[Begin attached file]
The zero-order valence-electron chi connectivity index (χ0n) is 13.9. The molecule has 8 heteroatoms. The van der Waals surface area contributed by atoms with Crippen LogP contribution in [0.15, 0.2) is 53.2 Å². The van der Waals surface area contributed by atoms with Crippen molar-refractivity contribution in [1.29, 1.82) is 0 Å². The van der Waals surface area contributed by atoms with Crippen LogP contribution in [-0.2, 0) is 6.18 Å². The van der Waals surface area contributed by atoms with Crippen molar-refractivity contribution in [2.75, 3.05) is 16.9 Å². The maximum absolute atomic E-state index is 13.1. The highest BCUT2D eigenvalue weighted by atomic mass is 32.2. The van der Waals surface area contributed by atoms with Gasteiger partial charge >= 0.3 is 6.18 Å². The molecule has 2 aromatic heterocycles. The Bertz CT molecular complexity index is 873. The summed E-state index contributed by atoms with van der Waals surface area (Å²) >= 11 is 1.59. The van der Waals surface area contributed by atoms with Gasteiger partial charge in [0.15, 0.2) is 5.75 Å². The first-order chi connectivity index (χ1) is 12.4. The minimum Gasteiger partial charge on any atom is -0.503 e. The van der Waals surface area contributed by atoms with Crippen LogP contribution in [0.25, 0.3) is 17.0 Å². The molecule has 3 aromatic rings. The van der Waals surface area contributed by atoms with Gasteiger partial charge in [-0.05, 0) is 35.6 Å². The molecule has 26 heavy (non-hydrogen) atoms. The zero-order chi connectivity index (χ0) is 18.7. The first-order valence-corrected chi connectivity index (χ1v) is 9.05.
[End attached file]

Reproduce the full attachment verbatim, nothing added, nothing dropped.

The zero-order valence-electron chi connectivity index (χ0n) is 13.9. The molecule has 8 heteroatoms. The van der Waals surface area contributed by atoms with Crippen LogP contribution in [0.15, 0.2) is 53.2 Å². The van der Waals surface area contributed by atoms with Crippen molar-refractivity contribution in [1.29, 1.82) is 0 Å². The van der Waals surface area contributed by atoms with Crippen LogP contribution in [-0.2, 0) is 6.18 Å². The van der Waals surface area contributed by atoms with Crippen molar-refractivity contribution in [2.75, 3.05) is 16.9 Å². The maximum absolute atomic E-state index is 13.1. The highest BCUT2D eigenvalue weighted by atomic mass is 32.2. The van der Waals surface area contributed by atoms with Gasteiger partial charge >= 0.3 is 6.18 Å². The molecule has 2 aromatic heterocycles. The Bertz CT molecular complexity index is 873. The summed E-state index contributed by atoms with van der Waals surface area (Å²) >= 11 is 1.59. The van der Waals surface area contributed by atoms with Gasteiger partial charge in [0.15, 0.2) is 5.75 Å². The first-order chi connectivity index (χ1) is 12.4. The minimum Gasteiger partial charge on any atom is -0.503 e. The van der Waals surface area contributed by atoms with Crippen LogP contribution in [0.25, 0.3) is 17.0 Å². The molecule has 3 aromatic rings. The van der Waals surface area contributed by atoms with Gasteiger partial charge in [-0.05, 0) is 35.6 Å². The molecule has 26 heavy (non-hydrogen) atoms. The zero-order chi connectivity index (χ0) is 18.7. The first-order valence-corrected chi connectivity index (χ1v) is 9.05.